Jody Houser: The Woman Behind Marvel’s Star Wars

With little fanfare, writer Jody Houser has become one of the most prolific writers of Star Wars comics under the Marvel banner, with twenty-six writing credits and more to come. More impressively, Houser accomplished this without an ongoing monthly title like Star Wars or Dr. Aphra, but through a slate of limited series. Likely Marvel repeatedly turned to Houser because she exhibited the talent and skill to bring readers to the galaxy far, far away in an intelligent, relatable manner.

This became evident with her first limited series, the comic adaptation of Rogue One in 2017. Houser’s interpretation of the film ushered in more background and focus to both Jyn Erso and Bodhi Rook, the latter an incredibly underserved character. The added attention to Jyn, with less of a focus on her father, showcases the difference between having a male writer and a female writer making creative decisions.  Given Jyn’s main protagonist role, the adaptation of Rogue One gives her a little more agency and helps the story feel much more about Jyn than Orson Krennic and Galen Erso.

Houser followed up with an adaptation of Timothy Zahn’s novel Thrawn, the reintroduction of his popular grand admiral into the new expanded universe. A harder task than breaking down one visual medium into another, Houser was given over 200+ pages of text and required to decide what moments in the novel were the most pertinent to squeeze into the limited space allowed by the comic medium.

Her unsurprisingly successful translation of novel to comic adaptation provided an even better opportunity, with Marvel handing her Poe Dameron Annual #2, the first time Houser was granted the chance to fully create her own original story within the Star Wars universe.

 After the opportunity to write a story set in the sequel trilogy era, Houser was tapped to draft nine original stories set in the prequel trilogy era. The Age of Republic limited series focused on specific characters, such as heroes Anakin Skywalker, Padmé Amidala, Qui-Gon Jinn, Obi-Wan Kenobi, as well as villains Count Dooku, General Grievous, Darth Maul, and Jango Fett. Many of the stories offered insight into aspects of the characters that had long been neglected, such as Dooku’s time as a Jedi Master after he had become an apprentice to Darth Sidious.

Having conquered the sequel era and then the prequel era, it was only proper that Houser’s most recent work focus on the original trilogy era. TIE Fighter, released as a prelude to Alexander M. Freed’s novel Alphabet Squadron, tells the story of Shadow Wing, the antagonistic force in Freed’s work, in the days leading up to Return of the Jedi. A five issue limited series, Houser adds to the growing stories of life in the Imperial forces during the time of the Rebellion against the Galactic Empire. She touches on how service for the Empire can carry little in the way of conscience regard for others and alternatively, what might drive Imperials to desert for the Rebel Alliance. A terrific series, it should be enjoyed alongside Lost Stars by Claudia Gray and “The Antilles Extraction” in season three of Star Wars Rebels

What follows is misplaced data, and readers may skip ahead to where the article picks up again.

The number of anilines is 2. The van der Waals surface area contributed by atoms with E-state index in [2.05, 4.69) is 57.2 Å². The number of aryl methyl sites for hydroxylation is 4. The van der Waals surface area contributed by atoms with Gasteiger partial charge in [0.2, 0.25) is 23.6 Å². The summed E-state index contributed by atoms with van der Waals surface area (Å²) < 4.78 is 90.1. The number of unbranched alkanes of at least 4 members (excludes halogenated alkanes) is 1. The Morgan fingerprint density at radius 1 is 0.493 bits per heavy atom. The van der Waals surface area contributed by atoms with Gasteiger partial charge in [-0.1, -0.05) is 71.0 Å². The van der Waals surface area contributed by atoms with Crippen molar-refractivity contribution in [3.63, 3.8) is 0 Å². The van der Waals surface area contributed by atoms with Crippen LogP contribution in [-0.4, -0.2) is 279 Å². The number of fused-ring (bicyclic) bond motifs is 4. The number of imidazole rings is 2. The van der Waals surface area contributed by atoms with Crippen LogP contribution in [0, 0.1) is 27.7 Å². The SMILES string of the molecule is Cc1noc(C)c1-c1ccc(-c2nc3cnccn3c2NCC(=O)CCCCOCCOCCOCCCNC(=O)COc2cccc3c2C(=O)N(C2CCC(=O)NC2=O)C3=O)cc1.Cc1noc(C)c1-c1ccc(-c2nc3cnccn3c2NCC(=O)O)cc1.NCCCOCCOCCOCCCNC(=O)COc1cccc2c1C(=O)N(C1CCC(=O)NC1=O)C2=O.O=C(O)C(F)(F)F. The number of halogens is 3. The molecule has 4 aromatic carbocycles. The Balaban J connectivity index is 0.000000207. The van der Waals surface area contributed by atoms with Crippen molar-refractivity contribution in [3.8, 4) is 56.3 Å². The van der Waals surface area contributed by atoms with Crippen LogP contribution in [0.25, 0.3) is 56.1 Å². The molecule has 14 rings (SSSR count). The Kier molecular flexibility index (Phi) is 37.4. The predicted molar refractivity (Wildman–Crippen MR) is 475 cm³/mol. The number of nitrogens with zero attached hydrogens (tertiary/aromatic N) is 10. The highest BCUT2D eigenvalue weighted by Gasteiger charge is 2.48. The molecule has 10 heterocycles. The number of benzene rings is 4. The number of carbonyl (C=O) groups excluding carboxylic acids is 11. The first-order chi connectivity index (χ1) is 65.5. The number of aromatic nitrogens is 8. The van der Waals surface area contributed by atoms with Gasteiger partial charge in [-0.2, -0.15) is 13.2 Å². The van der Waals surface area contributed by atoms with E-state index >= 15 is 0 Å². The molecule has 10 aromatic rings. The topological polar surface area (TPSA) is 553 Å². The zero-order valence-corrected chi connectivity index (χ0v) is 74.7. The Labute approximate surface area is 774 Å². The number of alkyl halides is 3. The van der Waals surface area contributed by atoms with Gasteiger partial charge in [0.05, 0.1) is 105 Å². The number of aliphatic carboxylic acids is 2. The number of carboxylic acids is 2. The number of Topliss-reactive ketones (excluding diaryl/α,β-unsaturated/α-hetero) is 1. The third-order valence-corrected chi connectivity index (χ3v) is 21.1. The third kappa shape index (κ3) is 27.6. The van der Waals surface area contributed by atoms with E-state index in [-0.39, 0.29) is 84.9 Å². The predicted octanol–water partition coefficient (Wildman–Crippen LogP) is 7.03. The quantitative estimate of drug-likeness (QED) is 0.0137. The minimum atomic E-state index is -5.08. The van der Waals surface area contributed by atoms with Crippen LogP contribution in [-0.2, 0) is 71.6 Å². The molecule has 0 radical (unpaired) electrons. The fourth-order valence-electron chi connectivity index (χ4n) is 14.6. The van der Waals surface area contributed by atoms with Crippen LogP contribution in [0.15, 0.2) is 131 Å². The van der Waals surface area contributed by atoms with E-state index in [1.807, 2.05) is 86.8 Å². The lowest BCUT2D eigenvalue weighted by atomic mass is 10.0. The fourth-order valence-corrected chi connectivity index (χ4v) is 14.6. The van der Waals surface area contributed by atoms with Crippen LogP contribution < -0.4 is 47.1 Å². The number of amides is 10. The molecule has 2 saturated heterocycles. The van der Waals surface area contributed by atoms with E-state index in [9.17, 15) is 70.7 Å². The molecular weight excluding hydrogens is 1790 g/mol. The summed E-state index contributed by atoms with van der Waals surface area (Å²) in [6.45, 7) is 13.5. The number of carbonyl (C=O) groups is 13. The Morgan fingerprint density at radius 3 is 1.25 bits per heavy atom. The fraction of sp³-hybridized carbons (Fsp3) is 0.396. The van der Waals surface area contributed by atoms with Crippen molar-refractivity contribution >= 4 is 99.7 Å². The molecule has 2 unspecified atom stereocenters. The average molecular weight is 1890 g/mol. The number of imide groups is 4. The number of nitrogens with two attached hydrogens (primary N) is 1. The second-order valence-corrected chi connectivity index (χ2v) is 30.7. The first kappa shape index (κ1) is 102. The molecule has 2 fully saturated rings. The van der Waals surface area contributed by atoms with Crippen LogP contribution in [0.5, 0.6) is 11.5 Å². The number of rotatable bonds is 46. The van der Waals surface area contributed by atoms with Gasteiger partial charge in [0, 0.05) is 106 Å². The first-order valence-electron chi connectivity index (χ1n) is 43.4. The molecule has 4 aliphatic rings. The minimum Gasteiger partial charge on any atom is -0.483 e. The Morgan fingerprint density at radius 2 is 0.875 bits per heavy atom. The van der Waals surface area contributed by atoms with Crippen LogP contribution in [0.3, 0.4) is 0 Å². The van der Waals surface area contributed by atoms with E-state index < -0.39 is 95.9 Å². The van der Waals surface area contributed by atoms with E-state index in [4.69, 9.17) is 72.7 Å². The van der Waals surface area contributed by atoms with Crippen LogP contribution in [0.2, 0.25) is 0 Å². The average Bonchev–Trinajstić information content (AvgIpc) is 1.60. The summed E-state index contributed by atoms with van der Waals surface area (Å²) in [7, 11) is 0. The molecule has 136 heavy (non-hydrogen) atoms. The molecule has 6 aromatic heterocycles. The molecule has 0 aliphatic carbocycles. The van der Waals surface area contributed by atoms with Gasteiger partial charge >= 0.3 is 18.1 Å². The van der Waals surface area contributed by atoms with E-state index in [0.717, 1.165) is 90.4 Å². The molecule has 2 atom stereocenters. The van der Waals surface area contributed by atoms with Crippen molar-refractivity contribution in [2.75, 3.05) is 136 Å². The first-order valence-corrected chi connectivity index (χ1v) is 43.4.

In a field still dominated by male creators, Houser has built a foundation of work in the Star Wars franchise. Beginning with adaptations of the work of others, she deftly succeeded in recrafting their stories to make them still feel new and exciting in the comic book medium. Then upon that success, Houser established herself as the author of original stories for our favorite heroes and villains, be it the flyboy Poe Dameron or unorthodox Jedi Master Qui-Gon. Through it all, Houser has made inroads for representation and hopefully will bring more stories from the galaxy far, far away in the future.

Ross Brown

Ross Brown spent much of his childhood in the “Dark Times,” before new Star Wars films existed beyond myth and rumor, subsiding on way too many hours of Star Wars novels, games, and repeated viewings of the original trilogy on VHS. In the enlightened era of The Force Awakens, little has changed, but to avoid frightening friends, family, and random strangers with his passion for Star Wars, Ross writes about the franchise at Brown’s Review at BrownsReview.com. You can also follow him on Twitter: @Wolfesghost.
Ross Brown

Ross Brown

Ross Brown spent much of his childhood in the “Dark Times,” before new Star Wars films existed beyond myth and rumor, subsiding on way too many hours of Star Wars novels, games, and repeated viewings of the original trilogy on VHS. In the enlightened era of The Force Awakens, little has changed, but to avoid frightening friends, family, and random strangers with his passion for Star Wars, Ross writes about the franchise at Brown’s Review at BrownsReview.com. You can also follow him on Twitter: @Wolfesghost.